The hearing officer also did not sufficiently address key evidence with respect to the December 2016 IEP. Defendant agreed in October 2016 to conduct a psychological evaluation for suspected Emotional Disturbance, a different disability classification. AR 177, 205. Yet that evaluation had not been completed by the time evaluators developed the December 2016 IEP. AR 362. When a comprehensive psychological evaluation was finally completed in March 2017, the evaluation found that D.M. “meets the criteria to be classified under IDEA as Emotionally Disturbed, ” and recommended that he “most likely should be placed in a therapeutic school that can better meet his needs.” AR 362, 384-85. But the hearing officer rejected this important evidence without explanation, stating only that he “was not convinced by the testimony of the witness who recently conducted the evaluation of the student.” AR 15. Such a terse rejection of expert testimony is at odds with the Circuit's recent guidance that “[s]ometimes a belatedly obtained professional opinion, for example, may suggest a longstanding problem that a school should have but failed to identify and account for earlier.” Z.B., 888 F.3d at 526. By not adequately addressing the recent psychological evidence, the hearing officer did not determine “whether DCPS would have learned anything more or different” about D.M. with the benefit of such testing and therefore “failed to establish a reliable baseline of [D.M.'s] current needs against which to evaluate the [December 2016 IEP's] adequacy.” Id. at 525. On remand, the hearing officer should expressly address the findings of the March 2017 assessment.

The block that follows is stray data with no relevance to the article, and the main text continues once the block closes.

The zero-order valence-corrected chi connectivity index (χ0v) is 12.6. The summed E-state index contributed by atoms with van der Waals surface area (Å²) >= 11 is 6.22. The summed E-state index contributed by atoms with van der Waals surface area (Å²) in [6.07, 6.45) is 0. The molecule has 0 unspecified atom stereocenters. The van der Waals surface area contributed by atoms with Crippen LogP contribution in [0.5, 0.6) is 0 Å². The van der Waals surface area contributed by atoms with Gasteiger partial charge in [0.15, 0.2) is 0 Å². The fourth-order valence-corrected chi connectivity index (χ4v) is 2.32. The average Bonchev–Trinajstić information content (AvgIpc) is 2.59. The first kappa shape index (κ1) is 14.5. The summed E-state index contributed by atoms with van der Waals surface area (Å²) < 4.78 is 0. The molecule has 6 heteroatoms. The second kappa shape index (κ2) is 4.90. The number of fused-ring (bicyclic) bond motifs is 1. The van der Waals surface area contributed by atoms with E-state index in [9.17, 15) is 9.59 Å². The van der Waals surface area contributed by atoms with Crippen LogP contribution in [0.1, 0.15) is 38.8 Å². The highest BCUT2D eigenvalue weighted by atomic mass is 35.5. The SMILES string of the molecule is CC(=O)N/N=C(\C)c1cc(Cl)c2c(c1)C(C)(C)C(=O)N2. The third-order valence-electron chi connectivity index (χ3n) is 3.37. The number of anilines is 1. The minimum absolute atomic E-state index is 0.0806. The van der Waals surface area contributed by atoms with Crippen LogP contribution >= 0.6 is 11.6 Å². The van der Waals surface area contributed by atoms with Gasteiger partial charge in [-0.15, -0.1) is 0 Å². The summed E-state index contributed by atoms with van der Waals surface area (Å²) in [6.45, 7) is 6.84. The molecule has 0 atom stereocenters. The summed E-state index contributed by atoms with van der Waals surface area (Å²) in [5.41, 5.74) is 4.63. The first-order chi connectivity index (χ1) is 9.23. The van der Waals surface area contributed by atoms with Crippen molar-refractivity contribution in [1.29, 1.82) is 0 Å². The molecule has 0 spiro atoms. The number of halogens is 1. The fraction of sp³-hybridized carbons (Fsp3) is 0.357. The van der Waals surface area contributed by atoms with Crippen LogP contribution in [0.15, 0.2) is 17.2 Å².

Although the court finds some flaws in the hearing officer's decision, the court elects to remand this matter, rather than enter judgment. The entire evidentiary record is better weighed, against the standards set forth in Endrew F. and Z.B., in the first instance by the hearing officer who heard and received the evidence. See Reid ex rel. Reid v. District of Columbia, 401 F.3d 516, 526 (D.C. Cir. 2005) (“[I]n light of the absence of pertinent findings in the administrative record and given that both parties previously filed cross-motions for summary judgment rather than exercising their right to ‘request' consideration of additional evidence, the district court may determine that the ‘appropriate' relief is a remand to the hearing officer for further proceedings.”).

         Accordingly, the parties' cross-motions for summary judgment are denied without prejudice, and the matter is remanded to the hearing officer for further proceedings in accordance with this opinion.[2]See Shapiro v. Paradise Valley Unified Sch. Dist. No. 69, 152 F.3d 1159, 1160- 61 (9th Cir. 1998) (ordering district court to stay proceedings and remand to hearing officer); Reid, 401 F.3d at 526 (citing Shapiro with approval). Furthermore, the court hereby stays all proceedings in this matter pending the hearing officer's renewed determination. See Shapiro, 152 F.3d at 1160-61 (holding that the district court erred in terminating action rather than staying proceedings pending the hearing officer's decision on remand); see also Id. at 1161 (“Until the administrative proceedings are completed, the district court will not have before it all ...